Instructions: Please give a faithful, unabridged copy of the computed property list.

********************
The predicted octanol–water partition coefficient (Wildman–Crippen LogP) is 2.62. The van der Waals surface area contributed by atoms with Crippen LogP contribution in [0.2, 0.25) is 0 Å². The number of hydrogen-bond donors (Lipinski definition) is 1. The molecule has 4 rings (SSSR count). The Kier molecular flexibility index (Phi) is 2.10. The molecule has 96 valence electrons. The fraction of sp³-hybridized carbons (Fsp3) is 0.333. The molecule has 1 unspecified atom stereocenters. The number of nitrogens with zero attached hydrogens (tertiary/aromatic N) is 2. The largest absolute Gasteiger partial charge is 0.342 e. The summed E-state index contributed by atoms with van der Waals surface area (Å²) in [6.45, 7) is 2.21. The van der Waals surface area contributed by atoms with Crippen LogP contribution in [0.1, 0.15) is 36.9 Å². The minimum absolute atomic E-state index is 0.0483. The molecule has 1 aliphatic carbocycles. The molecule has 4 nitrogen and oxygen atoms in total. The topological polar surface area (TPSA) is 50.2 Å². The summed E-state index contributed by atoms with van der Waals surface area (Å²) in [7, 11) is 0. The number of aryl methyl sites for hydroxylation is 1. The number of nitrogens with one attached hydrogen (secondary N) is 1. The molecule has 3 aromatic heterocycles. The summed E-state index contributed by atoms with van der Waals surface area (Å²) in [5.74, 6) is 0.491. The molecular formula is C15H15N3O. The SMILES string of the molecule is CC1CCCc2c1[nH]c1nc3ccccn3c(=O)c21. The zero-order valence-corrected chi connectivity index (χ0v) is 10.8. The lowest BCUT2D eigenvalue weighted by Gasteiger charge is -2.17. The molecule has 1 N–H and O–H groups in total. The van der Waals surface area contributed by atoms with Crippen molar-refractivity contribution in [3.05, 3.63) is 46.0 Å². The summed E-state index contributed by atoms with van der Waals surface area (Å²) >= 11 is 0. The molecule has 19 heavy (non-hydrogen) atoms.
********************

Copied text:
The predicted octanol–water partition coefficient (Wildman–Crippen LogP) is 2.62. The van der Waals surface area contributed by atoms with Crippen LogP contribution in [0.2, 0.25) is 0 Å². The number of hydrogen-bond donors (Lipinski definition) is 1. The molecule has 4 rings (SSSR count). The Kier molecular flexibility index (Phi) is 2.10. The molecule has 96 valence electrons. The fraction of sp³-hybridized carbons (Fsp3) is 0.333. The molecule has 1 unspecified atom stereocenters. The number of nitrogens with zero attached hydrogens (tertiary/aromatic N) is 2. The largest absolute Gasteiger partial charge is 0.342 e. The summed E-state index contributed by atoms with van der Waals surface area (Å²) in [6.45, 7) is 2.21. The van der Waals surface area contributed by atoms with Crippen LogP contribution in [0.1, 0.15) is 36.9 Å². The minimum absolute atomic E-state index is 0.0483. The molecule has 1 aliphatic carbocycles. The molecule has 4 nitrogen and oxygen atoms in total. The topological polar surface area (TPSA) is 50.2 Å². The summed E-state index contributed by atoms with van der Waals surface area (Å²) in [7, 11) is 0. The number of aryl methyl sites for hydroxylation is 1. The number of nitrogens with one attached hydrogen (secondary N) is 1. The molecule has 3 aromatic heterocycles. The summed E-state index contributed by atoms with van der Waals surface area (Å²) in [5.74, 6) is 0.491. The molecular formula is C15H15N3O. The SMILES string of the molecule is CC1CCCc2c1[nH]c1nc3ccccn3c(=O)c21. The zero-order valence-corrected chi connectivity index (χ0v) is 10.8. The lowest BCUT2D eigenvalue weighted by Gasteiger charge is -2.17. The molecule has 1 N–H and O–H groups in total. The van der Waals surface area contributed by atoms with Crippen molar-refractivity contribution in [3.05, 3.63) is 46.0 Å². The summed E-state index contributed by atoms with van der Waals surface area (Å²) >= 11 is 0. The molecule has 19 heavy (non-hydrogen) atoms.